Promoting Pre-service Elementary Students' Understanding of Chemical Equilibrium through Discussions in Small Groups

  • Ibrahim BilginEmail author
Original Paper


The purpose of this study was to investigate the effectiveness of small group discussion on students' conceptual understanding of chemical equilibrium. Students' understanding of chemical equilibrium concepts was measured using the Misconception Identification Test. The test consisted of 30 items and administered as pre-posttests to a total of 81 pre-service elementary students in two intact classes of the same university. One of the classes was randomly assigned as experimental group (n = 40) which was instructed with discussion propositions related to chemical equilibrium concepts in small group and the other class was assigned as control group (n = 41) which was instructed through traditionally designed chemistry instruction. Analysis of covariate (ANCOVA) was used to determine treatment effects on students' conceptual understanding of chemical equilibrium when pre-test result was used a covariate. The analysis of results showed a statistically significant difference between the experimental and control groups' posttest mean scores in favor of the experimental group after treatment (F(1,78) = 47,77; P < 0.05). The results indicated that while the average percentage of students in the experimental group holding a scientifically correct concept had risen from 35.0% to 59.1%, a gain of 24.1%, the percentage of correct responses of the students in the control group had increased from 32.5% to 43.82%, a gain of 11.32% after treatment. In addition, the percentages of students' correct responses and keyed misconceptions on posttest results were discussed for six areas related to: (1) the mass vs. concentration, (2) rate vs. extent, (3) constancy of the equilibrium constant, (4) misuse of Le Chatelier's principle, (5) constant concentration, and (6) competing equilibria related to chemical equilibrium concepts in experimental and control groups.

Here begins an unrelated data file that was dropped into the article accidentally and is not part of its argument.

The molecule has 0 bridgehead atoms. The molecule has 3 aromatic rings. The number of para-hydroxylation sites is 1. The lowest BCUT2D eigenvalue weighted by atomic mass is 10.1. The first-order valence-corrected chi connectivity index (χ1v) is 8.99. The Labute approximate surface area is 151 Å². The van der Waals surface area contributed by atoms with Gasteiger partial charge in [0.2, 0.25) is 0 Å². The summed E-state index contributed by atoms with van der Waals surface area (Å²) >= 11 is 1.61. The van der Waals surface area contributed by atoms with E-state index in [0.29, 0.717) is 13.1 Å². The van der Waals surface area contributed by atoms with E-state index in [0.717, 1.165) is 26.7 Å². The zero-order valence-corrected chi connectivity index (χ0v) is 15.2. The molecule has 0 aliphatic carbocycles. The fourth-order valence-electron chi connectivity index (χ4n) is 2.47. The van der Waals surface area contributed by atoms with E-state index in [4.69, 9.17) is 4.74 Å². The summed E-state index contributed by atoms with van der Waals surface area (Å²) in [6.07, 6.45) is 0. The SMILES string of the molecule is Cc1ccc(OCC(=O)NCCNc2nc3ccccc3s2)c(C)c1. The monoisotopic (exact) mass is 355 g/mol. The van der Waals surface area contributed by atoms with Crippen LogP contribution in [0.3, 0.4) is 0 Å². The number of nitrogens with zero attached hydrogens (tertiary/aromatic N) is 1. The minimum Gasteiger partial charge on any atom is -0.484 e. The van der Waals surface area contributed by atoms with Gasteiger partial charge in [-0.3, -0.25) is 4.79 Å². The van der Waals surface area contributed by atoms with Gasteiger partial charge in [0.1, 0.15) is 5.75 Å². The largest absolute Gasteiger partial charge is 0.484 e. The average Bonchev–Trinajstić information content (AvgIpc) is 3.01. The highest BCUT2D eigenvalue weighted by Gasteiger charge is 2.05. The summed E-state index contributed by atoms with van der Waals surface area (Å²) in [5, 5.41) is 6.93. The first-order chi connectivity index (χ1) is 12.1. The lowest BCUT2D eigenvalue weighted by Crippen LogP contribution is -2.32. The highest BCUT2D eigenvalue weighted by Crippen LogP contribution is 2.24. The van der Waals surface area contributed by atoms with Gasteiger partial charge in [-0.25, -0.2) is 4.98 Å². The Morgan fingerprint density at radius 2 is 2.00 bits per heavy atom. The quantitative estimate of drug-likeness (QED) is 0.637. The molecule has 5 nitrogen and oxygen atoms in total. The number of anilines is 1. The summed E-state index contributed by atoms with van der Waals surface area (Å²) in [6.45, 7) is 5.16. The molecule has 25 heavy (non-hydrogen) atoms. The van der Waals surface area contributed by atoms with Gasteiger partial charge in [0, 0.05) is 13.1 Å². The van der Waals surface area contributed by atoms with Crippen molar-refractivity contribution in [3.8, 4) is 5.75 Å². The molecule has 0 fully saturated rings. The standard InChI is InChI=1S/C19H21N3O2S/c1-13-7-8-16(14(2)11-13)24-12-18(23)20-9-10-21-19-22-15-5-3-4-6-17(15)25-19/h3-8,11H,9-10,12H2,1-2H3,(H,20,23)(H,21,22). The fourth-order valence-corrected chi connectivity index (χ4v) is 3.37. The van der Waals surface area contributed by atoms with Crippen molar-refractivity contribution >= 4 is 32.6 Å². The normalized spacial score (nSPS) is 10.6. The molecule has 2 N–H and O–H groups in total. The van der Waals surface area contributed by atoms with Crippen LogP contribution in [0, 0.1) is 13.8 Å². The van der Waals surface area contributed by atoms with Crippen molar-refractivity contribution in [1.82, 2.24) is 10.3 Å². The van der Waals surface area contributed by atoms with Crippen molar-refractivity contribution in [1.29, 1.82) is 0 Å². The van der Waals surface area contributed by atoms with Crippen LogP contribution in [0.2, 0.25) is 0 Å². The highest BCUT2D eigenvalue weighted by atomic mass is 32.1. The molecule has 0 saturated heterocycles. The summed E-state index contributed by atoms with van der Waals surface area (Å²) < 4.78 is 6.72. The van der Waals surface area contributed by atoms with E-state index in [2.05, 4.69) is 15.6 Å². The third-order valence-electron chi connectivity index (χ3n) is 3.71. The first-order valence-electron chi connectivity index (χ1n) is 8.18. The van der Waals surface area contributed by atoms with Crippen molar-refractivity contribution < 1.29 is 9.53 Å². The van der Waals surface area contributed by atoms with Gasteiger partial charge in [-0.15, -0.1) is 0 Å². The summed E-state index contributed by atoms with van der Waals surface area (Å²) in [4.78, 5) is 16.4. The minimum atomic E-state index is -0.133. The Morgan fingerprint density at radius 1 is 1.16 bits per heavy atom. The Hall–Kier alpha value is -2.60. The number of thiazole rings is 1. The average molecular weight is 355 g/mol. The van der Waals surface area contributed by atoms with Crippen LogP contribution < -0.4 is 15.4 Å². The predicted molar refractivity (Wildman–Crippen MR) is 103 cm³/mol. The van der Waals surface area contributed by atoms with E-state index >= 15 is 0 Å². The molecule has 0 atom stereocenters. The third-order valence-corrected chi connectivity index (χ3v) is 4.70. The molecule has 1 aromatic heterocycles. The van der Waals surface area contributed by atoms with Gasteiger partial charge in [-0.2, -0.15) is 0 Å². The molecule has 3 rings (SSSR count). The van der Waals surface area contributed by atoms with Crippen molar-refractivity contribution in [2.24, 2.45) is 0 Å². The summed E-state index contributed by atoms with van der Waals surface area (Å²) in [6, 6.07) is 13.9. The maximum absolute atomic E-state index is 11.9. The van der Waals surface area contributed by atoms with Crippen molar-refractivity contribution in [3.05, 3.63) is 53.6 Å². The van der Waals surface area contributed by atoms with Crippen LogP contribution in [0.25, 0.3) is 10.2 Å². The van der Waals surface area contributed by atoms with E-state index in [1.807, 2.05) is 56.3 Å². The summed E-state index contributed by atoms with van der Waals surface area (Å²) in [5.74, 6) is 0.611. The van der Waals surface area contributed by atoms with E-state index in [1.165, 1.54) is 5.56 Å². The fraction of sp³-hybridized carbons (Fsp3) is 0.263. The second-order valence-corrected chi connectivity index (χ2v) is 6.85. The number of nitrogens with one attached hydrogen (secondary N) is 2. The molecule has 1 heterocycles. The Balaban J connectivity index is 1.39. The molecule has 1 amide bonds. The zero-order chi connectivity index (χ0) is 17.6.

Key Words

chemical equilibrium misconception propositional knowledge small group discussions 


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Copyright information

© Springer Science+Business Media, Inc. 2005

Authors and Affiliations

  1. 1.Department of Elementary EducationAbant Izzet Baysal UniversityBoluTurkey

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